Fronts

By: Emilee LeBleu

Fronts

A front is the temperature, wind direction, density and dew point of two air masses. The four different types of fronts are cold front, warm front, stationary front, and occluded front.

Cold Front

A cold front is formed when cold air pushes up warm air. A cold front causes cold air with light rain showers. A lot of cold fronts tend to move northwest to southwest.

Warm Fronts

A warm front is caused when warm air slowly runs into the cold air and pushes it down. A warm front causes warm weather, rain, or fog. Most warm fronts tend to move southwest to northeast.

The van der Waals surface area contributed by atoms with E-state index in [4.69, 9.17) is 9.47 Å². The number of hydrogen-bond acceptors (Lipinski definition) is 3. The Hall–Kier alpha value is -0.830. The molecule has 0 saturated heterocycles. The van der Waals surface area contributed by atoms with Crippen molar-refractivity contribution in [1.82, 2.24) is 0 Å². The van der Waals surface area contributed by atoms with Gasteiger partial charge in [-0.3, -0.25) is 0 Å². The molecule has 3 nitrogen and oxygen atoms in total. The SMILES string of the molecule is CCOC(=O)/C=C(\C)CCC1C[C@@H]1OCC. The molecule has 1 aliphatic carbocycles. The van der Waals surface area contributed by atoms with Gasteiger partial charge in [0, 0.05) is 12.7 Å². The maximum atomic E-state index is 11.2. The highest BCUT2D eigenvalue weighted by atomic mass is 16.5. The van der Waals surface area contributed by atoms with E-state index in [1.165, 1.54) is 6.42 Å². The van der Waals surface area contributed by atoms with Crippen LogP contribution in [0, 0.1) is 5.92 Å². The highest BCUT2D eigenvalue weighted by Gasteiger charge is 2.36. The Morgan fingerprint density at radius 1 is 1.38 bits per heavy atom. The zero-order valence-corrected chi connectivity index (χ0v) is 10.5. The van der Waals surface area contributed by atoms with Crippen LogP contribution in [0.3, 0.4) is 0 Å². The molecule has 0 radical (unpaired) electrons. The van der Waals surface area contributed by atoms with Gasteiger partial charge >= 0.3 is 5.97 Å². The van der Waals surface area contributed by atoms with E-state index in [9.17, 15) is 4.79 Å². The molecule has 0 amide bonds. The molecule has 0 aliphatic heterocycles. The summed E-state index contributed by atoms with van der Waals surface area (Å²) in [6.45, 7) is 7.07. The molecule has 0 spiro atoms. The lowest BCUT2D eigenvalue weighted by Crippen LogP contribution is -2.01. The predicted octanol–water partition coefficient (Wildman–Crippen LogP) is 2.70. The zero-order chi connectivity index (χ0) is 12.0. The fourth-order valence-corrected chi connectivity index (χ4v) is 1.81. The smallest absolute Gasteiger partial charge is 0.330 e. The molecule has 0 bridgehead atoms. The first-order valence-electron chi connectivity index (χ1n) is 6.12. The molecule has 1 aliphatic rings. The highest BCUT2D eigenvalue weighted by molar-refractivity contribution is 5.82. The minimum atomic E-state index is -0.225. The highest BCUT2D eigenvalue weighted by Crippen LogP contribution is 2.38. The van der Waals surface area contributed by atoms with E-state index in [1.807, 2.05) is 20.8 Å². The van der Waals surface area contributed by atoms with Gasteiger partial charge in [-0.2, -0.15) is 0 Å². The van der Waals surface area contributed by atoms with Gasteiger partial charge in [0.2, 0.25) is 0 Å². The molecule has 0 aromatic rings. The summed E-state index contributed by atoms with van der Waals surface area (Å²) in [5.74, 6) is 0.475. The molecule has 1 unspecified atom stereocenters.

Occluded front

A occluded front forms when warm air gets caught in between cold air. A occluded front causes cloudy, rainy, or snowy weather. For an occluded front to happen two cold fronts must catch up to a warm front and overtake it.

Stationary Front

A stationary front forms when cold air and warm air pushes together but neither of them have enough power to move the other. A stationary front causes rain, snow, fog, or clouds.